Now that North Korea has agreed at the Singapore summit to work towards denuclearization certain elements will need to be in any nuclear deal for the agreement to be effective. For example, without a strong snapback provision, any deal might not be worth the paper it is written on.
Despite North Korean leader Kim Jong-un’s more recent suggestions that he is open to denuclearizing if the United States were to provide security guarantees for the regime, North Korea has a significantly longer history of arguing that it would never do so. This is compounded by North Korea’s spotty record of following through on prior deals. When the Clinton administration concluded the Agreed Framework in the 1990s, it only covered North Korea’s plutonium-based nuclear program. While North Korea kept its end of the bargain on plutonium, it covertly pursued a highly enriched uranium program that was not explicitly covered. After Kim Jong-un came to power, the United States and North Korea concluded the Leap Day Agreement, which called for a North Korean moratorium on nuclear and missile tests and for the United States to provide food aid. Shortly after reaching a deal, North Korea conducted a satellite launch. Furthermore, the recent destruction of North Korea’s nuclear test tunnels may have been only for show.
Even if North Korea’s willingness to denuclearize this time is sincere, that does not mean it won’t seek to maintain a nuclear option for the future. In the case of Iran, the real story behind the recent Israeli intelligence coup was not that Iran had lied about the nature of its program prior to the Iran Deal (known as the JCOPA), but that it had retained the research needed to restart its program.
Whether North Korea chooses the Iran route of keeping detailed plans or stows away a few undeclared devices, any agreement on denuclearization should build in the ability to quickly re-impose sanctions if the process unravels. Also, this is especially important if the process takes upwards of fifteen years, as some have suggested. For this, U.S. negotiators need to look no further than the Iran nuclear deal or the Korea-United States Free Trade Agreement (KORUS FTA) for potential models that could be adapted for this purpose.
To ensure that Iran followed through on its commitments under the Iran Deal, the United States and its partners needed a tool to restore economic pressure on the regime if backsliding occurred. Under the JCOPA, if there are concerns that Iran is not fulfilling its commitments or any of the other parties are not meeting their commitments to Iran, there is a dispute resolution process. If the complaint cannot be resolved through negotiation in thirty days, the UN Security Council has thirty days to vote to continue lifting sanctions. If it does not actively vote to do so, the sanctions snap back into place. This ensures that no permanent member of the Security Council can protect Iran from renewed sanctions with a veto should a violation occur.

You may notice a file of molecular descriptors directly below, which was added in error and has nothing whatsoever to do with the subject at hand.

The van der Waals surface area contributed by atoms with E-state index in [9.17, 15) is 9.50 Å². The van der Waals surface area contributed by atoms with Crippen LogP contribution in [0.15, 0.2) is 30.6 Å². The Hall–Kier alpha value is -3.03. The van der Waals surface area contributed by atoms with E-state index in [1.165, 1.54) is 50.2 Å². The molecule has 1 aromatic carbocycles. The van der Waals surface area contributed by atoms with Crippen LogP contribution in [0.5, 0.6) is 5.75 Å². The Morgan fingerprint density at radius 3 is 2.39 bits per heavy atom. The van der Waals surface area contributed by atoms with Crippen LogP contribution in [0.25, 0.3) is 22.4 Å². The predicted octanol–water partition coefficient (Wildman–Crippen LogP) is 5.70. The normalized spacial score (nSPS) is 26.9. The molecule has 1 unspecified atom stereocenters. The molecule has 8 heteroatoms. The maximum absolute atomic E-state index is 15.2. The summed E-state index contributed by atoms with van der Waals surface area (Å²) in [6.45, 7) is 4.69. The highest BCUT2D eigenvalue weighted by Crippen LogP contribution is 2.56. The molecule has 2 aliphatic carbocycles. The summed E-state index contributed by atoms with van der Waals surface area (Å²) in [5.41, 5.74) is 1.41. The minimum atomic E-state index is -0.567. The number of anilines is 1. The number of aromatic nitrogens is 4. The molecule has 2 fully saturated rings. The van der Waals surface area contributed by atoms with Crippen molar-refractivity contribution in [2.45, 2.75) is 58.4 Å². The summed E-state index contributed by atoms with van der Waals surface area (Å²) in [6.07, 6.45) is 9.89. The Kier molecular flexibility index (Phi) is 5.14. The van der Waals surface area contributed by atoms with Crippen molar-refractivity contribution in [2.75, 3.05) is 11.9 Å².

The KORUS FTA has a similar provision for trade in automobiles as that trade has long been a contentious issue in the U.S.-Korea economic relationship. For instance, U.S. auto producers have struggled to gain a foothold in the South Korean market despite prior agreements to address non-tariff barriers (NTBs). Because of concerns that future NTBs could similarly undermine the benefits of the FTA, a special dispute settlement process was put in place that would allow either party to re-impose their tariffs if future measures were found to have impaired or nullified the benefits of the agreement.
While the process under the KORUS FTA is longer than under the Iran nuclear deal, there are general principals in both agreements that would be beneficial in emulating for any snapback provision in a nuclear agreement with North Korea. There should be a process to confirm and resolve a violation of the agreement, but that process should be time-limited. Instead of removing sanctions on North Korea, the deal should suspend sanctions at least until complete dismantlement is verified—a process should not be able to be vetoed by other parties. Lastly, using the KORUS FTA as an example, the dispute process should address violations of the agreement, but also violations that would have the effect of impairing or nullifying the agreement.
In the early years of any agreement, trust will be lacking on both sides. While a successful dismantlement process could in time lead to mutual trust, that will depend on how North Korea reforms internally after denuclearization and how the relationship between North Korea, the United States, and South Korea evolves. But even in the best of circumstances, genuine trust will take years to develop. Therefore, a strong snapback provision will help build that trust and protect against North Korean backsliding.
Troy Stangarone is the Senior Director for Congressional Affairs and Trade at the Korea Economic Institute of America. The views expressed here are the author’s alone.